Student mental health support is sticking point in Minneapolis, St. Paul teacher negotiations

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Student mental health support is sticking point in Minneapolis, St. Paul teacher negotiations


Many Minneapolis school counselors have caseloads topping 450 students — almost twice the workload recommended by the American School Counselor Association. St. Paul schools have one counselor for every 230 students.

District officials and teachers union leaders agree the need for those mental health services is higher than ever and that boosting support for students is a priority. But coming up with a staffing plan to do that — and how to write it into a contract — has proven a sticking point at the bargaining table amid stalled contract negotiations.

Absent resolution of that issue, and others including pay and class-size limits, teachers union members on both sides of the river are ready to go on strike Tuesday morning.

Union leaders have been pushing for contract language to ensure each school has a team of counselors, social workers and school psychologists. District leaders, however, say adding such clauses can limit flexibility as they address shrinking enrollment and budget shortfalls.

“I just keep wondering, if we really want the same things, why is it taking so long to get there?” said Kelsey Clark, a school counselor at South High School in Minneapolis and a member of the Minneapolis Federation of Teachers bargaining team.

Mediation sessions are closed to the public, and negotiating team members are not allowed to discuss the details of proposals on the table. An update from St. Paul schools after Wednesday’s mediation session said the district and union had reached four tentative agreements and had “thoughtful discussions” on several major issues, including mental health support for students. In Minneapolis, mediation sessions have run as long as 12 hours on recent days.

In the event of a strike, all classes would be canceled. Both districts have told families to stay tuned for announcements and updates via e-mail, texts and robocalls.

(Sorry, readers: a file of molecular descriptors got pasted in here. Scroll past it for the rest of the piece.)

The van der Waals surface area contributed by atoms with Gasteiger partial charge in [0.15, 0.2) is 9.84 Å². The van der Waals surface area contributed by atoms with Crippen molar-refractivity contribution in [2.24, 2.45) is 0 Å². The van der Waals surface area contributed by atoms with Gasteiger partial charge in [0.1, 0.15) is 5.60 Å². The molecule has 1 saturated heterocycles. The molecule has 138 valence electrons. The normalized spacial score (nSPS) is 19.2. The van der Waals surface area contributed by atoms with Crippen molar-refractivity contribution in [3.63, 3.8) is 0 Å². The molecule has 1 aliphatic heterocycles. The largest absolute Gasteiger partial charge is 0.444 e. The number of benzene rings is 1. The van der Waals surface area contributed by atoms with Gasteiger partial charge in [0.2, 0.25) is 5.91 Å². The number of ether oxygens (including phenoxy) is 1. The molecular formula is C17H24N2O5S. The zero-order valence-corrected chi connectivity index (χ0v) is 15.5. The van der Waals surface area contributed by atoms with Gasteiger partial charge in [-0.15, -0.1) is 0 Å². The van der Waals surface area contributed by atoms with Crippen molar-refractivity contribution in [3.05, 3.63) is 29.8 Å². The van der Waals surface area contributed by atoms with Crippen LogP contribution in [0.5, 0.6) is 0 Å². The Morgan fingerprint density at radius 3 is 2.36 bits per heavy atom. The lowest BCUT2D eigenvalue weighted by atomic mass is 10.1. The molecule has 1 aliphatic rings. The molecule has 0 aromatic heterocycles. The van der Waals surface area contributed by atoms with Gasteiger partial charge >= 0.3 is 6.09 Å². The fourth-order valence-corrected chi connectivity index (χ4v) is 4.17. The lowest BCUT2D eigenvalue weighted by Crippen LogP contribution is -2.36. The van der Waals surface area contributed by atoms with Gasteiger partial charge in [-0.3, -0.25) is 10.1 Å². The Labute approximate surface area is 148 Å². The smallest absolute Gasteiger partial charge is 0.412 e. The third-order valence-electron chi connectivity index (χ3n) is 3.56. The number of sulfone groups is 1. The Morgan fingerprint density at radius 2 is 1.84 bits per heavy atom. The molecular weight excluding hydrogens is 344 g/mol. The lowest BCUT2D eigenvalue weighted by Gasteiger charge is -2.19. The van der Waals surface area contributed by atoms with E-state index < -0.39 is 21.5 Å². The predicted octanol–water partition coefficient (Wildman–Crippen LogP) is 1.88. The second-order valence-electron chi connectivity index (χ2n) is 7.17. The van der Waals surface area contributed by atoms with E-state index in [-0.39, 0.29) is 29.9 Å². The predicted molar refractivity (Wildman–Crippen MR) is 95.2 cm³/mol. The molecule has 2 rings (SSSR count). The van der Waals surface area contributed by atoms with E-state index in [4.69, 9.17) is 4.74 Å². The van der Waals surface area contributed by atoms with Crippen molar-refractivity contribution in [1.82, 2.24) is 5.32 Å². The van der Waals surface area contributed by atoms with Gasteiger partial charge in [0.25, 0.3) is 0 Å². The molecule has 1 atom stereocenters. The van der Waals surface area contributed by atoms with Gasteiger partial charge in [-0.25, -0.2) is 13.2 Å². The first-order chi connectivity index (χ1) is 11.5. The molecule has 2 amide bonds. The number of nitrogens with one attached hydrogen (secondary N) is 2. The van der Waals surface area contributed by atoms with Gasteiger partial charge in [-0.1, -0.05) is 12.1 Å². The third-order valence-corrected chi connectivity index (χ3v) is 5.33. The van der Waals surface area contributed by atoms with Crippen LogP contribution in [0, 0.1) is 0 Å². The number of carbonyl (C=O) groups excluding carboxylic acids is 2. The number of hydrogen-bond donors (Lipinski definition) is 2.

A larger challenge

Educators and lawmakers across the state and country have been raising the alarm about growing student mental health needs, which have been exacerbated by the pandemic.

President Joe Biden mentioned the issue in the State of the Union address last week, and a fact sheet released by the White House said Biden will propose $1 billion in fiscal year 2023 to help schools hire more counselors and psychologists.

The workload for school counselors is an issue across Minnesota, which had one counselor for every 592 students — the fourth highest ratio in the nation — during the 2020-21 school year. The year before, Minnesota schools averaged one counselor per 630 students.

Lawmakers in St. Paul have proposed legislation meant to address the high caseloads for the state’s school counselors.

If approved, the measure would require every public school in the state to employ at least one full-time school counselor and would bar principals from assigning counselors to other duties, such as serving as lunch monitors or supervising study halls.

St. Paul’s union went on a three-day strike in 2020 over issues including mental health supports for students. They secured contract language about placing teams of mental health professionals in each school, something the union says the district now wants to cut from the contract.